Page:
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Categories > Mental and Emotional Health > Self-improvement

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Sensible ways to make things happen

» Choose your goals

» Write it down

» Create a plan

» Keep track

» Star your accomplishments

Beginning a fitness program. Buying a house. Eating more fruit. Goals run the gamut from the mundane to the monumental. Often, they more closely resemble wishes (“I want a Maserati”) than something truly attainable (“Within eight months, I want to save $2,000 for a down payment on a new Chevy”). Yet done with care, goal setting can be a powerful tool for making things happen.

Choose your goals

Reflect on the important areas in your life. Think about personal, family, career, health, social and spiritual issues—things that really matter to you. Where would you like to make improvements?

Write it down

Put your goals down on paper—and use positive language. For example, “I want to become more physically fit and enjoy more energy,” not “I want to stop looking like a sack of potatoes.”

Create a plan

How long will it take to lose two dress sizes? Three months? Six months? A year? Allot a reasonable period of time and write down the specific steps that will take you there. If your goal is to become more active, your first step might be buying a pair of walking shoes. Next, you might schedule three walking sessions a week. Perhaps you’ll find a friend who wants to join you. Whatever your goal, make room for occasional lapses and special challenges. (Is a vacation coming up? Are you starting a new job? Are you moving?)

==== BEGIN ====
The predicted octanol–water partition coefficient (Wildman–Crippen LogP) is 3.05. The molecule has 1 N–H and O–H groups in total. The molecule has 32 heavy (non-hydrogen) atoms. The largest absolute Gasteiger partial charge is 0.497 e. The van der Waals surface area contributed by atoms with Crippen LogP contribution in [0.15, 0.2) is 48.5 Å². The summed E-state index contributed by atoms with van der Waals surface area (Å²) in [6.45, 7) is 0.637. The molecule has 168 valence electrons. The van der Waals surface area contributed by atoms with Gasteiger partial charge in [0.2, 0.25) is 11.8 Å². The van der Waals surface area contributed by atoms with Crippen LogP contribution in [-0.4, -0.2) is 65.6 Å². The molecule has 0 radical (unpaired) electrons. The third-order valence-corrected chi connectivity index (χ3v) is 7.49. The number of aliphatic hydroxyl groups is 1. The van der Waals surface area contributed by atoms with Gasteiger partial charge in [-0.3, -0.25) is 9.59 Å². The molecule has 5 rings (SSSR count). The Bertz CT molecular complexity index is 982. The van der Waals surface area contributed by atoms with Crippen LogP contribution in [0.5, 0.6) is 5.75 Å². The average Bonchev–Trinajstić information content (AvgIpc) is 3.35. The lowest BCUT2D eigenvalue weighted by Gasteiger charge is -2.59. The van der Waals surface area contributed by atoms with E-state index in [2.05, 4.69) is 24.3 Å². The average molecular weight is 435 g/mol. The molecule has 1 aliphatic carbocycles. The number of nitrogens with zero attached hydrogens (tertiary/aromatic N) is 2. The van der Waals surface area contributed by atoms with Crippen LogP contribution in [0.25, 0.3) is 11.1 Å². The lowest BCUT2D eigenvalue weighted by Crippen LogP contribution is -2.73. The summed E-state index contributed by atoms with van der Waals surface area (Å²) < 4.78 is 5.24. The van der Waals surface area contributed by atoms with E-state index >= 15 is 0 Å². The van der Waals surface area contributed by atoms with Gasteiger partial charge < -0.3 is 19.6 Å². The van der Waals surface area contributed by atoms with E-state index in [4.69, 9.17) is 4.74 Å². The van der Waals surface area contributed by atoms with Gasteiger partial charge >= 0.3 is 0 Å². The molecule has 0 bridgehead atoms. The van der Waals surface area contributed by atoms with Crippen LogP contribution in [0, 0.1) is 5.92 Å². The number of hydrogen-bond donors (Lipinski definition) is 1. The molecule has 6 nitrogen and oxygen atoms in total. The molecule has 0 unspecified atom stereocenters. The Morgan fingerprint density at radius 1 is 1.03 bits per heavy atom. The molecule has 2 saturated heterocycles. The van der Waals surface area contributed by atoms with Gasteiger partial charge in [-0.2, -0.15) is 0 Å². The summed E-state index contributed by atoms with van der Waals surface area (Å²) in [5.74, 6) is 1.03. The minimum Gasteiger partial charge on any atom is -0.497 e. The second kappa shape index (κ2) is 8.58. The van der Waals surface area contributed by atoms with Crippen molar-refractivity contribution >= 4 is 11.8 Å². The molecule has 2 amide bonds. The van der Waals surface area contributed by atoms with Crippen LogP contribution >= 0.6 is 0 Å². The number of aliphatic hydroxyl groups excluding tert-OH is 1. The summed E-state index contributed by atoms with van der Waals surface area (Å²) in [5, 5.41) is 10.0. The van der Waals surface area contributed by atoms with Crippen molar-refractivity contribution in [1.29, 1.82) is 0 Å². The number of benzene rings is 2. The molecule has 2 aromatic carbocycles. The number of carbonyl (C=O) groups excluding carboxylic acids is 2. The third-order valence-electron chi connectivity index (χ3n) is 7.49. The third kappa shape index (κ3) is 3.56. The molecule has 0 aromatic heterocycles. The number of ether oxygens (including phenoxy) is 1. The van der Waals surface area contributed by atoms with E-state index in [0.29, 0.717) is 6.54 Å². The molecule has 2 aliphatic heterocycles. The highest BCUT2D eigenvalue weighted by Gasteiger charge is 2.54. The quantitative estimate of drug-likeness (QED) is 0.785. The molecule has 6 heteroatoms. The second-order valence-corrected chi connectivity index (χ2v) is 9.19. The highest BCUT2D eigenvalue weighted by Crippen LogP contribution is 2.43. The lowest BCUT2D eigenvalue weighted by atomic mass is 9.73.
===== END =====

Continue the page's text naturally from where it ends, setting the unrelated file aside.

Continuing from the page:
Keep track

Keep a diary, create a chart or use a calendar to monitor your progress. Research shows that people who write down everything they eat, for example, are more successful at losing excess pounds than those who don’t. Review your chart daily or weekly. Have you been following your plan? Do some steps seem too difficult? Could you push yourself a little harder? Notice your progress overall. When facing a setback, remembering how far you’ve come can get you back on track.

Star your accomplishments

Whether you smoked three fewer cigarettes, swam an extra lap or avoided getting stressed out during a traffic jam, congratulate yourself. Think about how good it feels to be in control. Tap into that feeling each time you’re tempted to make a decision that may take you further from your goal. When you finally achieve what you set out to do, take pride in your success and apply it to other areas of your life.


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